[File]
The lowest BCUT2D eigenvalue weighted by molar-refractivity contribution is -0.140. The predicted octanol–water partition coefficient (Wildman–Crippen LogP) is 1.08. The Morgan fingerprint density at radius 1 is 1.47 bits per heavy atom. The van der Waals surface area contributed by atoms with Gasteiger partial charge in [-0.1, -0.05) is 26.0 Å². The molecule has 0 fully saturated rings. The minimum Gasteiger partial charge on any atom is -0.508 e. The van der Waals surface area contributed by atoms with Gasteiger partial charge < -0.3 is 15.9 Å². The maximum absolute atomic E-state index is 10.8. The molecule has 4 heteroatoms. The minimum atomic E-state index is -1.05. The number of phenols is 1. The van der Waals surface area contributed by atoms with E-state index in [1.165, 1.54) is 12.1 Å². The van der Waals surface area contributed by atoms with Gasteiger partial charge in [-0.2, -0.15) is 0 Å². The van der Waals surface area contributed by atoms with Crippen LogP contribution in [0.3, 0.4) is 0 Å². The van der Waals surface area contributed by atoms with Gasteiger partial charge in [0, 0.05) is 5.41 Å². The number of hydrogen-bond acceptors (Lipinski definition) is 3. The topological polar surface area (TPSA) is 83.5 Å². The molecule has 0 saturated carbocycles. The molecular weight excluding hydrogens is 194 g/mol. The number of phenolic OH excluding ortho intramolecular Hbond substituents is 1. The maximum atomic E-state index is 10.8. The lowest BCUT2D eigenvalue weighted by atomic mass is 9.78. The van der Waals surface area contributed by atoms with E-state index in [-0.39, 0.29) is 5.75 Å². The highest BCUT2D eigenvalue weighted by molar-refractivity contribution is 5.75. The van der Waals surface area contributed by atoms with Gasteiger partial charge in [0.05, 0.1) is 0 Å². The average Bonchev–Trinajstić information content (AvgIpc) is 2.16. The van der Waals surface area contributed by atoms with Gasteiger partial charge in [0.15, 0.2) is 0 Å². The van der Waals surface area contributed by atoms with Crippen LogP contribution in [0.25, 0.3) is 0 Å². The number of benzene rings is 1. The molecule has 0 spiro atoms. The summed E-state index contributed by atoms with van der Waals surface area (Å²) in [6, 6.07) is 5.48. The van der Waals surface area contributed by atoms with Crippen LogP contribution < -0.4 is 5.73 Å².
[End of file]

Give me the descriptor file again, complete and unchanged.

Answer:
The lowest BCUT2D eigenvalue weighted by molar-refractivity contribution is -0.140. The predicted octanol–water partition coefficient (Wildman–Crippen LogP) is 1.08. The Morgan fingerprint density at radius 1 is 1.47 bits per heavy atom. The van der Waals surface area contributed by atoms with Gasteiger partial charge in [-0.1, -0.05) is 26.0 Å². The molecule has 0 fully saturated rings. The minimum Gasteiger partial charge on any atom is -0.508 e. The van der Waals surface area contributed by atoms with Gasteiger partial charge < -0.3 is 15.9 Å². The maximum absolute atomic E-state index is 10.8. The molecule has 4 heteroatoms. The minimum atomic E-state index is -1.05. The number of phenols is 1. The van der Waals surface area contributed by atoms with E-state index in [1.165, 1.54) is 12.1 Å². The van der Waals surface area contributed by atoms with Gasteiger partial charge in [-0.2, -0.15) is 0 Å². The van der Waals surface area contributed by atoms with Crippen LogP contribution in [0.3, 0.4) is 0 Å². The van der Waals surface area contributed by atoms with Gasteiger partial charge in [0, 0.05) is 5.41 Å². The number of hydrogen-bond acceptors (Lipinski definition) is 3. The topological polar surface area (TPSA) is 83.5 Å². The molecule has 0 saturated carbocycles. The molecular weight excluding hydrogens is 194 g/mol. The number of phenolic OH excluding ortho intramolecular Hbond substituents is 1. The maximum atomic E-state index is 10.8. The lowest BCUT2D eigenvalue weighted by atomic mass is 9.78. The van der Waals surface area contributed by atoms with E-state index in [-0.39, 0.29) is 5.75 Å². The highest BCUT2D eigenvalue weighted by molar-refractivity contribution is 5.75. The van der Waals surface area contributed by atoms with Gasteiger partial charge in [0.05, 0.1) is 0 Å². The average Bonchev–Trinajstić information content (AvgIpc) is 2.16. The van der Waals surface area contributed by atoms with Gasteiger partial charge in [0.15, 0.2) is 0 Å². The van der Waals surface area contributed by atoms with Crippen LogP contribution in [0.25, 0.3) is 0 Å². The number of benzene rings is 1. The molecule has 0 spiro atoms. The summed E-state index contributed by atoms with van der Waals surface area (Å²) in [6, 6.07) is 5.48. The van der Waals surface area contributed by atoms with Crippen LogP contribution < -0.4 is 5.73 Å².